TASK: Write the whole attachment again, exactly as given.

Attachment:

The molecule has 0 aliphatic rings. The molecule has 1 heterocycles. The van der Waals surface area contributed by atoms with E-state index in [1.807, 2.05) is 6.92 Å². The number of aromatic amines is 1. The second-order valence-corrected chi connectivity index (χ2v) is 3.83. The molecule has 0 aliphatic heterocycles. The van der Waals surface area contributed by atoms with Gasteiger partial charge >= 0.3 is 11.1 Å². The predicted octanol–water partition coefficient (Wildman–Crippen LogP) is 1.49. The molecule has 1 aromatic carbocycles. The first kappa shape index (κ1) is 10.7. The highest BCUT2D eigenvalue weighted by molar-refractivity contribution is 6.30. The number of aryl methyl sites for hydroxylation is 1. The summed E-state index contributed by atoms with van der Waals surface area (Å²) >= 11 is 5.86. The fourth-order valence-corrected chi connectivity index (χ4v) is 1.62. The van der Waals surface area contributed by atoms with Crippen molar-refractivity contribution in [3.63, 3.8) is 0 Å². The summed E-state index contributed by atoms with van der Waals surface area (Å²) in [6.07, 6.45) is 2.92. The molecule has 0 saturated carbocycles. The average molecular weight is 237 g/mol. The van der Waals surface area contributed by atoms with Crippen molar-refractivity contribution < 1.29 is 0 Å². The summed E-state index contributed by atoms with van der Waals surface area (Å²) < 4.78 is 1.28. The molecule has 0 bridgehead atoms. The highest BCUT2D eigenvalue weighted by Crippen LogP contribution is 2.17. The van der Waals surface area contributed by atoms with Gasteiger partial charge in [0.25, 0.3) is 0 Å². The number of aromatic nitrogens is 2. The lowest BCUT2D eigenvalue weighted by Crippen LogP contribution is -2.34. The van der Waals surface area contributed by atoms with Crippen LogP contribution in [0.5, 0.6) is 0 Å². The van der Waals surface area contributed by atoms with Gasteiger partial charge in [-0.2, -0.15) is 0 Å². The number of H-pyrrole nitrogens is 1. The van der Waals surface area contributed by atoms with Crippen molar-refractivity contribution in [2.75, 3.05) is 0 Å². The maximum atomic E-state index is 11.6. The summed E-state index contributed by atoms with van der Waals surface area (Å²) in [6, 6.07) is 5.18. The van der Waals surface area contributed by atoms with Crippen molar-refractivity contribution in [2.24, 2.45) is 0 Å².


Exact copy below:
The molecule has 0 aliphatic rings. The molecule has 1 heterocycles. The van der Waals surface area contributed by atoms with E-state index in [1.807, 2.05) is 6.92 Å². The number of aromatic amines is 1. The second-order valence-corrected chi connectivity index (χ2v) is 3.83. The molecule has 0 aliphatic heterocycles. The van der Waals surface area contributed by atoms with Gasteiger partial charge >= 0.3 is 11.1 Å². The predicted octanol–water partition coefficient (Wildman–Crippen LogP) is 1.49. The molecule has 1 aromatic carbocycles. The first kappa shape index (κ1) is 10.7. The highest BCUT2D eigenvalue weighted by molar-refractivity contribution is 6.30. The number of aryl methyl sites for hydroxylation is 1. The summed E-state index contributed by atoms with van der Waals surface area (Å²) >= 11 is 5.86. The fourth-order valence-corrected chi connectivity index (χ4v) is 1.62. The van der Waals surface area contributed by atoms with Crippen molar-refractivity contribution in [3.63, 3.8) is 0 Å². The summed E-state index contributed by atoms with van der Waals surface area (Å²) in [6.07, 6.45) is 2.92. The molecule has 0 saturated carbocycles. The average molecular weight is 237 g/mol. The van der Waals surface area contributed by atoms with Crippen molar-refractivity contribution < 1.29 is 0 Å². The summed E-state index contributed by atoms with van der Waals surface area (Å²) < 4.78 is 1.28. The molecule has 0 bridgehead atoms. The highest BCUT2D eigenvalue weighted by Crippen LogP contribution is 2.17. The van der Waals surface area contributed by atoms with Gasteiger partial charge in [0.25, 0.3) is 0 Å². The number of aromatic nitrogens is 2. The lowest BCUT2D eigenvalue weighted by Crippen LogP contribution is -2.34. The van der Waals surface area contributed by atoms with Crippen LogP contribution in [0.5, 0.6) is 0 Å². The van der Waals surface area contributed by atoms with Gasteiger partial charge in [-0.2, -0.15) is 0 Å². The number of H-pyrrole nitrogens is 1. The van der Waals surface area contributed by atoms with Crippen molar-refractivity contribution in [2.75, 3.05) is 0 Å². The maximum atomic E-state index is 11.6. The summed E-state index contributed by atoms with van der Waals surface area (Å²) in [6, 6.07) is 5.18. The van der Waals surface area contributed by atoms with Crippen molar-refractivity contribution in [2.24, 2.45) is 0 Å².